How to create a Key property for a TreeView node in Visual Basic

For a Microsoft Visual C# version of this article, see 322937 .

Summary

In earlier versions of the TreeView control, a TreeView node has a Key property where information that pertains to that node can be stored. You can use this key to refer to the objects in the Nodes collection. This is useful if the order of the objects in the collection can change, or if you need some type of indexed access to the underlying data. The version of the TreeView control that is included with Microsoft Visual Studio 2005 and with Microsoft Visual Studio .NET has no equivalent Key property.

If you want to use the Key property, you have two choices:

  • Use the Tag property of the TreeNode object if you must store simple information about the object.
  • If you require the collection-based indexing functionality, you can extend the TreeNode class and implement IDictionaryEnumerator.
This step-by-step article describes the second option and provides an example of how to extend the TreeNode class to add support for a Key property.

Extend the TreeView control

  1. Create a new Windows Control Library project:
    1. Start Visual Studio 2005 or Visual Studio .NET.
    2. On the File menu, click New, and then click Project.
    3. In the Project Types list, click Visual Basic Projects, and then name the project TreeViewEX.


      Note In Visual Studio 2005, click Visual Basic in the Project Types list.
    4. In Project Explorer, rename the default class module from UserControl1.vb to TreeViewEX.vb.
    5. In the Properties window for the user control, change the name of the control from UserControl1 to TreeViewEX.
  2. Inherit from the TreeView control. By default, a user control project inherits from System.Windows.Forms.UserControl. Change the class declaration so that it inherits from System.Windows.Forms.TreeView, as follows.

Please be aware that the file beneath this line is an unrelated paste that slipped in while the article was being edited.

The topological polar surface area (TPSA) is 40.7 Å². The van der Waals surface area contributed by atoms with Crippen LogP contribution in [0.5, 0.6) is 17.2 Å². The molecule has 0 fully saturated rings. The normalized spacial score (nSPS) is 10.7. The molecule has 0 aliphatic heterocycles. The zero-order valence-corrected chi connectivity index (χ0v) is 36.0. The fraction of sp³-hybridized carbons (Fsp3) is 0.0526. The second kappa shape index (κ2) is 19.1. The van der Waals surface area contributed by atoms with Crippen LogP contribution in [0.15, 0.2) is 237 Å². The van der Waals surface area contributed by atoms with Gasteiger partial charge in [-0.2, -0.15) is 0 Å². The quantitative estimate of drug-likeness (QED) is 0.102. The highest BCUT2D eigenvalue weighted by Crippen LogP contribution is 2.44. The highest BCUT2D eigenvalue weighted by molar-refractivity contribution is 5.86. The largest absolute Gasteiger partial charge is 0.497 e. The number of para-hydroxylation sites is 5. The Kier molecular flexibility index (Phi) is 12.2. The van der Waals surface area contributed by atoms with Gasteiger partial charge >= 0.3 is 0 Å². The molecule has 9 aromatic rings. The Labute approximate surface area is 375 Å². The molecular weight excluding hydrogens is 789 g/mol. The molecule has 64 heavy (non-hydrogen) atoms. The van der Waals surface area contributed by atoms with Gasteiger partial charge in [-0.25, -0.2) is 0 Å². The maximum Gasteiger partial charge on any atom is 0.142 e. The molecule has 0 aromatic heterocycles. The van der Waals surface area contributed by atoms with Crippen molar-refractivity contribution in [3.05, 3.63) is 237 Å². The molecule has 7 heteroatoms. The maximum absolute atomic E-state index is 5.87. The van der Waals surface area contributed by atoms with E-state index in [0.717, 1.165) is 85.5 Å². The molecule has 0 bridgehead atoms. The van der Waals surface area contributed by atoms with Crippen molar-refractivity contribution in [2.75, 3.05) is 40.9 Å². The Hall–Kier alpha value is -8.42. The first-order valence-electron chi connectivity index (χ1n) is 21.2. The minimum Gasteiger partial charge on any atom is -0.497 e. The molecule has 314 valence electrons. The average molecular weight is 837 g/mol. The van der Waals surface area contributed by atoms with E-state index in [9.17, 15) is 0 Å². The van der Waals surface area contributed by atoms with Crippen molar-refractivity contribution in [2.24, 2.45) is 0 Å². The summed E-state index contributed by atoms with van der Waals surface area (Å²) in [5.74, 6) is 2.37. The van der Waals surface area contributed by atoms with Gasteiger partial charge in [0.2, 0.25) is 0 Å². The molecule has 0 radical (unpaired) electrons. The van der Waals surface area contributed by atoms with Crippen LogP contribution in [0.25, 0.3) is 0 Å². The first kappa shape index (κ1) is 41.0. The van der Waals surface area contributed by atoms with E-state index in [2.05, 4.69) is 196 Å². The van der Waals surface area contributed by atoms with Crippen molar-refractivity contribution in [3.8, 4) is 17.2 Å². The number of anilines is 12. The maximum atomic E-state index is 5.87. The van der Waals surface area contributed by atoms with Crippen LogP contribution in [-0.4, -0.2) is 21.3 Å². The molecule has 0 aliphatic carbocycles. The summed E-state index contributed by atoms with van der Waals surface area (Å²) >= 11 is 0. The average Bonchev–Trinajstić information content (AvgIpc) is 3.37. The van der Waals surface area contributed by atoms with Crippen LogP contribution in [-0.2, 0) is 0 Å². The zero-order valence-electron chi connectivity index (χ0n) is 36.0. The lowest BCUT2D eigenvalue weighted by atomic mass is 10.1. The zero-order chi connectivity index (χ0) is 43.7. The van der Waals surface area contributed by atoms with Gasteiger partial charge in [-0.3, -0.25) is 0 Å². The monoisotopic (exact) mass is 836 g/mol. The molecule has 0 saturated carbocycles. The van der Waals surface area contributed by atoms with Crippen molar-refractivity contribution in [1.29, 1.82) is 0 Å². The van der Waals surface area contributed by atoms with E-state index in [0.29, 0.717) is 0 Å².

Note Do not modify the "Component Designer generated code" section.
    Public Class TreeViewEX
    Inherits System.Windows.Forms.TreeView
  3. Next, create a new TreeNode class that inherits from System.Windows.Forms.TreeNode. You can do this in the same TreeViewEX.vb class module, or you can create a separate Class module. This class also implements the IDictionaryEnumerator interface and adds support for enumerating the nodes from a collection. In this example, the existing TreeViewEX.vb class module is used for this new class. To create the class, add the following class definition to TreeViewEX.vb.
    Public Class TreeNode
    Inherits System.Windows.Forms.TreeNode
    Implements IDictionaryEnumerator

    Private nodeEntry As DictionaryEntry
    Private enumerator As IEnumerator

    Public Sub New()
    enumerator = MyBase.Nodes.GetEnumerator()
    End Sub

    Public Property NodeKey() As String
    Get
    Return nodeEntry.Key.ToString()
    End Get

    Set(ByVal Value As String)
    nodeEntry.Key = Value
    End Set
    End Property

    Public Property NodeValue() As Object
    Get
    Return nodeEntry.Value
    End Get

    Set(ByVal Value As Object)
    nodeEntry.Value = Value
    End Set
    End Property

    Public Overridable Overloads ReadOnly Property Entry() As DictionaryEntry _
    Implements IDictionaryEnumerator.Entry

    Get
    Return nodeEntry
    End Get
    End Property

    Public Overridable Overloads Function MoveNext() As Boolean _
    Implements IDictionaryEnumerator.MoveNext

    Dim Success As Boolean

    Success = enumerator.MoveNext()
    Return Success
    End Function

    Public Overridable Overloads ReadOnly Property Current() As Object _
    Implements IEnumerator.Current

    Get
    Return enumerator.Current
    End Get
    End Property

    Public Overridable Overloads ReadOnly Property Key() As Object _
    Implements IDictionaryEnumerator.Key

    Get
    Return nodeEntry.Key
    End Get
    End Property